Aiming to help hedge risks against adverse weather conditions, the National Commodity and Derivatives Exchange (NCDEX) will shortly be launching a set of exchange- traded weather insurance products. As NCDEX is currently being regulated by the Forward Markets Commission (FMC) whose norms don't allow any such product, it is waiting for the merger of the commodities regulator with the Securities and Exchange Board of India (Sebi) to be completed by September end, before it formally unveils the product.
"We are planning to launch exchange-traded weather insurance products once the merger of FMC with the Sebi is completed," NCDEX Managing Director and Chief Executive Samir Shah told reporters today on the sidelines of an agriculture insurance seminar organised by Swiss Re here.
The FMC's merger with Sebi is slated to be completed by September 28.
"At present, NCDEX is being regulated by FMC and there is no provision under FMC rules to launch any such product. In contrast, Sebi allows such products," he added.
Such products are quite relevant for both farmers and insurers as any kind of loss caused by inclement weather can be compensated through these products.
"While our products will be sold by brokers, it will be NCDEX, which will settle the claim. The products will be sold to farmers, insurers and other players like warehouse owners whose activities are linked to weather and the price of the product will be determined by the market and index will be traded at the exchanges," he said.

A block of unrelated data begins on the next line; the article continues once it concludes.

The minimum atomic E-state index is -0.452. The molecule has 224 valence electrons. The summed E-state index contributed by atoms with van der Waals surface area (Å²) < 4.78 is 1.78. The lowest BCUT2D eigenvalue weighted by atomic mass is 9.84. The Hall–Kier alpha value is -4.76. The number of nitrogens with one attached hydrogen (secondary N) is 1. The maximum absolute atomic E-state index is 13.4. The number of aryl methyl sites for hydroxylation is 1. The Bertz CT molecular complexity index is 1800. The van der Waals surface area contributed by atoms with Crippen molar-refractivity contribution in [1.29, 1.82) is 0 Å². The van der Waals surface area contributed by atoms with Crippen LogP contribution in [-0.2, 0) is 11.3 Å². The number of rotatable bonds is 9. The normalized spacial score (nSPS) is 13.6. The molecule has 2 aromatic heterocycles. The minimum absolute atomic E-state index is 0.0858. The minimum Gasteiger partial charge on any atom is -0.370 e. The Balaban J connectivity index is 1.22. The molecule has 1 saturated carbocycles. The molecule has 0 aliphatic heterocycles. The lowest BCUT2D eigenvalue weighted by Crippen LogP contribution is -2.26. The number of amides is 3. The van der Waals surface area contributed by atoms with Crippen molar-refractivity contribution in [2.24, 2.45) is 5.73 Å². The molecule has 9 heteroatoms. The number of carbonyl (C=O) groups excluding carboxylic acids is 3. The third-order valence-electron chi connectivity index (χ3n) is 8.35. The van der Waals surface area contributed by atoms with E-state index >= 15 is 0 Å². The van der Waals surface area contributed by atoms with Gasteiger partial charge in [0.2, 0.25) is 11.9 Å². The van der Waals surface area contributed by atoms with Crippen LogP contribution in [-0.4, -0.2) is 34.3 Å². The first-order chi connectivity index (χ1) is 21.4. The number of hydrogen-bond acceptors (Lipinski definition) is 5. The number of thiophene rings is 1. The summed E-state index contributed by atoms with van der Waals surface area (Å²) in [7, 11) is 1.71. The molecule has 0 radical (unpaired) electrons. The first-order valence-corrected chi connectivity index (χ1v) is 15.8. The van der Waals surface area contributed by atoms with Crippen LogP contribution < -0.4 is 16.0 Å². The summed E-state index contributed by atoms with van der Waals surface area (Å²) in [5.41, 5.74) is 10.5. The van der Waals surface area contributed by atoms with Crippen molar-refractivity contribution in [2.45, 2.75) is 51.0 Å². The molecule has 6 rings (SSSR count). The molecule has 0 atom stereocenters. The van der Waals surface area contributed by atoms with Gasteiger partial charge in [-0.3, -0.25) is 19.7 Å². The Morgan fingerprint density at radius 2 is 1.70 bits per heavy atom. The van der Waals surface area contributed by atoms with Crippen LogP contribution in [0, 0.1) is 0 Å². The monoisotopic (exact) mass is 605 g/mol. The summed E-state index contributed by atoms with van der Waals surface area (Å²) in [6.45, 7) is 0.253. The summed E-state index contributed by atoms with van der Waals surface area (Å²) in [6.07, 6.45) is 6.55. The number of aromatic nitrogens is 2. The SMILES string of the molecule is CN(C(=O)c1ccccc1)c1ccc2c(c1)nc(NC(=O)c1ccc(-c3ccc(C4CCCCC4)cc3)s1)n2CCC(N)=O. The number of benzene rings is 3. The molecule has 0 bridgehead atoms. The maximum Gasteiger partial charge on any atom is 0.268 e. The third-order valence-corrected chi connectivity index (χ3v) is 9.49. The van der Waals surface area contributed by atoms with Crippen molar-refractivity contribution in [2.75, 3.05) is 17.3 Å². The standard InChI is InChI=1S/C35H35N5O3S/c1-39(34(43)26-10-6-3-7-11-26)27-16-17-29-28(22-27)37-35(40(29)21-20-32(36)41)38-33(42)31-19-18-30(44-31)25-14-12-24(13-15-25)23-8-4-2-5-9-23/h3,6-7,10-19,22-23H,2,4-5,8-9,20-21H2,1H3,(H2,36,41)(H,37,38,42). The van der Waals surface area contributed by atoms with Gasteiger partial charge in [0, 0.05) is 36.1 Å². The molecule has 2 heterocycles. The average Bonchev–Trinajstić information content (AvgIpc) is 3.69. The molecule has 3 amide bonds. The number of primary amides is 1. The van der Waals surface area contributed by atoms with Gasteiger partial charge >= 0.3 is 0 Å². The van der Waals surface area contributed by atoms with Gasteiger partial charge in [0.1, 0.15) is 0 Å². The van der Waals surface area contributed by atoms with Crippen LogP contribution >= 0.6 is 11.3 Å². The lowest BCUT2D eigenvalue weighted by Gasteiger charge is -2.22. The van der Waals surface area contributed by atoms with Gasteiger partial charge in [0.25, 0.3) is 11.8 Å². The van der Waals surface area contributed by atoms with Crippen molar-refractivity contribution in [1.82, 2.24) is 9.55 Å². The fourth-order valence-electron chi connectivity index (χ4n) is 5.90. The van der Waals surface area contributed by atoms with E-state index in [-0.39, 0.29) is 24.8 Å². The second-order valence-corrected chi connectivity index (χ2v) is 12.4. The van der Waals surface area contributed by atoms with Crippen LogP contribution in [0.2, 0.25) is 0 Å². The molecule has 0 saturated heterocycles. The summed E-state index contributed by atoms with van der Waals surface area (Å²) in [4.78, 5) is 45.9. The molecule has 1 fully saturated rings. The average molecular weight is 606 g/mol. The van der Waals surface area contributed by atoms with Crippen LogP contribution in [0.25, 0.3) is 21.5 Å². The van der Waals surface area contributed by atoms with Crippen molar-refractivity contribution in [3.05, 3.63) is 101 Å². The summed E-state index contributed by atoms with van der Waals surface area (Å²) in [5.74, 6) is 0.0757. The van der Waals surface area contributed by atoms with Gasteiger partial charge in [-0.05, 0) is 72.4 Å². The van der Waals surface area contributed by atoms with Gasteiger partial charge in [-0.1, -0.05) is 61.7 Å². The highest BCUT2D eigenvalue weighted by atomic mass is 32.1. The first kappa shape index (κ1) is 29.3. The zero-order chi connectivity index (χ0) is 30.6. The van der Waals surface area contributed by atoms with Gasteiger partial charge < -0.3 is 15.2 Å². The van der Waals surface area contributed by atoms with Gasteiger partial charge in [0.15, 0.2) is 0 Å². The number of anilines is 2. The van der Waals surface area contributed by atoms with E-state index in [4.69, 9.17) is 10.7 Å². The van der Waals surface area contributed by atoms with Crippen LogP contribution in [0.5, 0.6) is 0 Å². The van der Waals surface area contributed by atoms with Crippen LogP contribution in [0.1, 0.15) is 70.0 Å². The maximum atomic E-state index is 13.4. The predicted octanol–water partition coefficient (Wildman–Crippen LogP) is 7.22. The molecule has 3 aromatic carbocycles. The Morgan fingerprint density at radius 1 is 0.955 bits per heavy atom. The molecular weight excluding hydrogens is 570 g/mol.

"The insurers will get benefited through these products as any kind of claim which linked to the monsoons, can be compensated through these products. Still, insurers will have to take permission from the insurance regulator Insurance Regulatory and Development Authority (IRDA) to buy the product," he said.
"NCDEX will tie up with companies like Skymet which have the infrastructure and data. Our job will be to construct the index out of that data," he said.
According to a report by Swiss Re, which was unveiled today, the annual agricultural insurance premium, which stands at $700-800 million, may increase to USD 1 billion over the next five years.
Swiss Re is the second-largest reinsurer in the country which has normally been dealing with large corporate and life reinsurance business so far. However, it is now eying new areas of insurance in the country which include agricultural, aquaculture and livestock insurance.
"Offering localised and tailored policies can be an effective way of convincing livestock farmers to take interest in insurance. Bundling revenue protection cover with livestock insurance could be another," Swiss Re's Agriculture Reinsurance Head for Southwest Asia Harini Kannan said.